Everyone onscreen reminds you of someone you've interacted with before, especially if you've spent any time in Fontana. Julian, Ricky and Bubbles—yes, Bubbles—return to Sunnyvale after an 18-month prison stint for trying to steal an ATM machine. Julian (John Paul Tremblay), who'd be the brains of the outfit if only he had any, recognized behind bars he needed profound change in his life. No, Julian is not going to finally dump the contents of that three-quarters-full tumbler of rum and Coke he constantly carries (while in the prison yard, driving, facing a judge, etc.). No, thanks to a fellow inmate's influence, Julian is swearing off "The Big Dirty"—or big score—in favor of stealing change, which police won't trace. But when extraction from parking meters proves too problematic, Julian points his crew to a Big Dirty involving a ton of coins.
Ricky (Robb Wells, who also cowrote the script with director and TV-series creator Mike Clattenburg), meanwhile, is trying to reconnect with his estranged girlfriend, Lucy (Lucy Decoutere), whose new strip-club-owner boyfriend just stuffed $6,000 worth of fake breasts into her chest cavity. Ricky also reaches out to his school-age daughter Trinity (Lydia Lawson-Baird), who steals and re-sells backyard barbecues for spending money when her dad isn't bumming cigarettes off her.
Coke-bottle-bespectacled Bubbles (Mike Smith), besides his usual role as his trio's stammering voice of simpleton conscience, must contend with an unjustified eviction from his open-roofed shed/home and the literal herding of cats. Other beloved characters from the TV version are also in the movie, including clueless Ricky worshipers Cory (Cory Bowles) and Trevor (Michael Jackson), white rapper J-Roc (Jonathan Torrens), Ricky's sometimes-wheelchair-bound dad Ray (Barrie Dunn, who helped bring the show to TV and produced the movie with Ivan Reitman), and, of course, Mr. Lahey and Randy.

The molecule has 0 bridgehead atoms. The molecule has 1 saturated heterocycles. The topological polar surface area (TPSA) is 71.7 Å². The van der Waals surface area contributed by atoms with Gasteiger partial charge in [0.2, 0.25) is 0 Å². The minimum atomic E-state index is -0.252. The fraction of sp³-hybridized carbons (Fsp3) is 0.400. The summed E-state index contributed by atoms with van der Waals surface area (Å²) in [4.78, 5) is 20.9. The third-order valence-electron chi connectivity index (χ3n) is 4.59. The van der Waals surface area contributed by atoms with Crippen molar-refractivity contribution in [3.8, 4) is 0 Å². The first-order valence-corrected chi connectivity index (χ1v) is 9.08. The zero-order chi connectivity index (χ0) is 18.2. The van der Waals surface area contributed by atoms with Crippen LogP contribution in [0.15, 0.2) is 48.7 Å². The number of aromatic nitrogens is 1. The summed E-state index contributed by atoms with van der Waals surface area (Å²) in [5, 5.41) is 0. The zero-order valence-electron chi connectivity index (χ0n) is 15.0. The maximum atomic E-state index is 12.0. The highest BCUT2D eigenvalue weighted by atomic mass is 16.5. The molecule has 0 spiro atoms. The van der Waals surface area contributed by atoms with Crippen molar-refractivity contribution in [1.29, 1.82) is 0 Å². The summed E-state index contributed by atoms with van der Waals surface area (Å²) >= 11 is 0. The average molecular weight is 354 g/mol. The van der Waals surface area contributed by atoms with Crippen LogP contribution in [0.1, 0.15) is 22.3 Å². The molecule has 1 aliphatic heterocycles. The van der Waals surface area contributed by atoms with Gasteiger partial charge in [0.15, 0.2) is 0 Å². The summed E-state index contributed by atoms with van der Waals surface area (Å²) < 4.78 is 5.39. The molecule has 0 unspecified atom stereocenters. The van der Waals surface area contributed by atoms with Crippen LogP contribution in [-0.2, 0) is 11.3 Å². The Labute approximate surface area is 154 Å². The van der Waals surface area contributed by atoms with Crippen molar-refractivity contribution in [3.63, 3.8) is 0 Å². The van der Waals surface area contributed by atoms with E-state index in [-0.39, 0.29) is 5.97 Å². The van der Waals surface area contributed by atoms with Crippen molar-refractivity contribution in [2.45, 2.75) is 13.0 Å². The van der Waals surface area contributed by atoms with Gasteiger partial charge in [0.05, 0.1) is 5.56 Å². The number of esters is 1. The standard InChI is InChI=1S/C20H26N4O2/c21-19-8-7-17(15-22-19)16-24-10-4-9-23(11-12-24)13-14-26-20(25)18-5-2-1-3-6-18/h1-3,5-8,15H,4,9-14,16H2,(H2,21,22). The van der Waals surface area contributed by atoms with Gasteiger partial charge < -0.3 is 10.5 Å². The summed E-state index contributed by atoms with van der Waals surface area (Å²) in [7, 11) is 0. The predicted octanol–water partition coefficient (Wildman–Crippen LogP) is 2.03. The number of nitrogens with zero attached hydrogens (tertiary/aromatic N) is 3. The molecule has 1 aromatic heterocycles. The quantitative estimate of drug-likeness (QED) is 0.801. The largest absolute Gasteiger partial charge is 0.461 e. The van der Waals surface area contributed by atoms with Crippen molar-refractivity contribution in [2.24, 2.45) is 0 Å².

Thankfully, Trailer Park Boys: The Movie is not filled with sappy pathos, slapped-on happily ever afters or winking cameos by Hollywood celebrities, although Tragically Hip front man Gordon Downie and Rush guitarist Alex Lifeson (whose "The Spirit of Radio" guitar intro opens the movie before it fades into the TPB tinkling-piano TV theme song) do appear briefly as cops.
Despite the dope, the swearing, the stupidity, the law-breaking and the Porkys-esque nudity, this flick's got heart. And the DVD version also has deleted scenes, director commentary, a making-of featurette, "lost interviews" with the Boys in character, and a music video by the Big Dirty Band, which includes Can-rockers from Rush, Tea Party, Three Days Grace, Thornley and Die Mannequin.
Clattenburg has resisted Hollywood's attempts to bring his show south after adaptations intended to make it more palatable to Yanks. Good for him. One need only recall the Americanization of Jennifer Saunders' Absolutely Fabulous to know how tragic that would be. We can relate to the unfiltered Trailer Park Boys show and movie—which got picked up for U.S. distribution after a successful screening at South By Southwest—just fine. And you don't even have to be stoned, although it couldn't hurt.
AT PRESS TIME, SEVEN COPIES OF TRAILER PARK BOYS: THE MOVIE WERE AVAILABLE ON DVD FROM AMAZON.COM.